Tinie Tempah misuses a few technical key terms when discussing NFTs, making it clear that he has never actually created, minted or uploaded an artwork himself. It's unlikely that the men gathered around him have either, and it's obvious that everybody here is more interested in making money than art. Tempah speaks enthusiastically about the “childhood wonderment” that he associates with collecting NFTs and the cartoons and video games that inspire (and saturate) the market today - a sentiment which prompts a murmur of agreement amongst the waning crowd. Looking around at the sea of sweaty millennial men that have stuck around until this part of the talk (most of the women have sensibly retreated to the air conditioned bar area at the back of the room) one can’t help but wonder how deep the role of the male millennial psyche goes when it comes to NFTs. Looking at Colberts’ shiny neon 3D models or indeed any one of the thousands of Lazy Lion or Bored Ape rip-offs, it’s clear that there’s a market for brightly-colored cartoons - one possibly set up over 20 years ago with the advent of collectibles like Pokemon and, more recently, things like FunkoPops. The collectible avatar experience of NFTs seems one particularly suited to the sensibilities of the Western male. A brief scroll through OpenSea reveals an ocean of artwork that really could only appeal to the 18-35 mans’ discerning eye: 80s video game-inspired pixel art, gaudy cartoon creatures smoking weed, trading cards of top basketball and baseball athletes, and a delightful portrait of Natalie Portman as Star Wars’ Queen Amidala with a pair of very generously proportioned breasts on full display.
Bonham’s choice of speakers is clearly an attempt at dressing this infantile market up in its’ big boy suit. There is, of course, no real ‘discussion’ about NFTs at all - as Brad Troemel put it, most of these talks are essentially like “having a panel hosted by Raytheon CEOs and oil tycoons called ‘Should America invade more places in the Middle East?’”. Of course nobody addresses the immense amount of energy generated to host NFTs, or the multi-level-marketing scheme structure that keeps the whole thing running (and that will inevitably collapse - watch Troemel’s insightful report on the post-internet scam here). Jones and Tempah pat themselves on the back only a little bit less than Bonhams’ head of digital affairs Nima Sagharch for their involvement in this ‘new and exciting era of art’, but the artistic womb fantasy is most present in Colbert and his work. Lobstar (Genesis) and its accompanying NFT is not as aesthetically egregious as some of its contemporaries but the 7,777 lobster portrait NFTs launching alongside it are a symbol of a deeply immature creator, audience and market. When asked how the quality of NFTs will survive the quantity, Colbert, who went to St Andrews, has the audacity to sneer “well, these days, anybody can become an artist”, made especially ironic by the fact that he is sat in front of a kaleidoscope of computer-generated lobsters wearing little hats and arranged like the character selection screen of a Mario game. "Technology is giving us everything we want," he continues proudly - a bold statement, considering the likely minimal number of people who truly desired 8,000 variations of Blender-rendered crustaceans. A brief look at his website shows that the works themselves are divided up in a hierarchy eerily (yet unsurprisingly) similar to loot boxes in video games, ranging from ‘Everyday’ avatars to ‘Legendary’ ones, presumably so that his fans can show off exactly how much money they were willing to drop.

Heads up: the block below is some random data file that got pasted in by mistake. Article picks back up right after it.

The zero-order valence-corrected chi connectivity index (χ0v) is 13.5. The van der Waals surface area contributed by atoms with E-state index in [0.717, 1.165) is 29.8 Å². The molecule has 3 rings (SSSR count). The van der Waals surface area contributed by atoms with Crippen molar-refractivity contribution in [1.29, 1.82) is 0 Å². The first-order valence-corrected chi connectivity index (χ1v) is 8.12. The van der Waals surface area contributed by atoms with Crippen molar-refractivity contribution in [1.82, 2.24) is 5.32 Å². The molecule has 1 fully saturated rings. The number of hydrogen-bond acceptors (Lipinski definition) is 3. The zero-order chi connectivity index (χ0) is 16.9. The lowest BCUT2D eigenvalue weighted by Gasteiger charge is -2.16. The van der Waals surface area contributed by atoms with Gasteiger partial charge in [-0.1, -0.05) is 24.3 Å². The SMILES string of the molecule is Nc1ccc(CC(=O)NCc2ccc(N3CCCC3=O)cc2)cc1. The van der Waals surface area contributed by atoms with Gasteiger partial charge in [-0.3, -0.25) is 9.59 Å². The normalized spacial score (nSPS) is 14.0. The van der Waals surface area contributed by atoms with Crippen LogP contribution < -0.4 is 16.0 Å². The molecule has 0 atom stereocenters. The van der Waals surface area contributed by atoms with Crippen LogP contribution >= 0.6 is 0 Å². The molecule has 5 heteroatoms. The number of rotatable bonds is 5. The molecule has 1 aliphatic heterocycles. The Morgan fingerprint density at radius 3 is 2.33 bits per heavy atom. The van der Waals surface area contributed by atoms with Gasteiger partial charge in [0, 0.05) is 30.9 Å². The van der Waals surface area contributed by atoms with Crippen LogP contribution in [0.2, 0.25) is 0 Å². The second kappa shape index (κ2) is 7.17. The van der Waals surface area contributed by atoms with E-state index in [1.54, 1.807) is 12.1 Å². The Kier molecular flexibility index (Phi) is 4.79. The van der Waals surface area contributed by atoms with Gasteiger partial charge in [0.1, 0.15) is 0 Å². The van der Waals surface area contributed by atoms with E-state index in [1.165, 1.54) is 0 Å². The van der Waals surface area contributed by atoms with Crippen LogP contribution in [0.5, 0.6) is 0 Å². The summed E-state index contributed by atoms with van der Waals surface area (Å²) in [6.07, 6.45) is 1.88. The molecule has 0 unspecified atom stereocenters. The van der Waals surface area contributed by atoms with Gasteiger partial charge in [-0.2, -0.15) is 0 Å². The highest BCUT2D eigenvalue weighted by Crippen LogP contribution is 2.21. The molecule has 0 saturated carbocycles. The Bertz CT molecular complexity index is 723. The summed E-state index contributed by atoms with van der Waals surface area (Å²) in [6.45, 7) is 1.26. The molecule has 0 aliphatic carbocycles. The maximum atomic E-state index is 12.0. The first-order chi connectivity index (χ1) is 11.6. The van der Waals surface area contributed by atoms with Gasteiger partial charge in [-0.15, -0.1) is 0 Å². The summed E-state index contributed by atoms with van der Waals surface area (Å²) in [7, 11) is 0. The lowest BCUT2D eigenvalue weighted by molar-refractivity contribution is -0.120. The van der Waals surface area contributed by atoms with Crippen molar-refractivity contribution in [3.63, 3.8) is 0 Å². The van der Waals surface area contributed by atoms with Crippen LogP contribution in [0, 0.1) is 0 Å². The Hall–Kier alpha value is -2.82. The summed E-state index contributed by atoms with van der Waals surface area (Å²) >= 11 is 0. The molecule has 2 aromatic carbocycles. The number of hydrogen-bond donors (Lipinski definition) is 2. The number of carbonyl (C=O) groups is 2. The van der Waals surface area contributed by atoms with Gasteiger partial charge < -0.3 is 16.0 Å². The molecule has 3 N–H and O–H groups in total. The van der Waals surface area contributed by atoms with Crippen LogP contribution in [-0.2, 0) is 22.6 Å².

Bonhams and Colbert are capitalising on a very specific, mostly millennial desire to ‘be a part of’ something larger, the hope of joining a community while still being able to signal status within it - one I suspect has been planted in the collective subconscious of the 25-35 year old male through the collectible avatar experience of commercially cultural staples like Pokemon, video games and micro transactions. The art world layperson is certainly more reticent to actually purchase NFTs in an auction setting, but that doesn't mean they aren't ready to make room for the young men chasing the childhood joy of trading cards and Digimon. As with any art at auction, the real money is being quietly laundered and the people purchasing the genuinely expensive stuff are keeping quiet about it, but the trickle down effect has a hard grip on young men in particular - a grip that auction houses like Bonhams are seemingly more than happy to make tighter.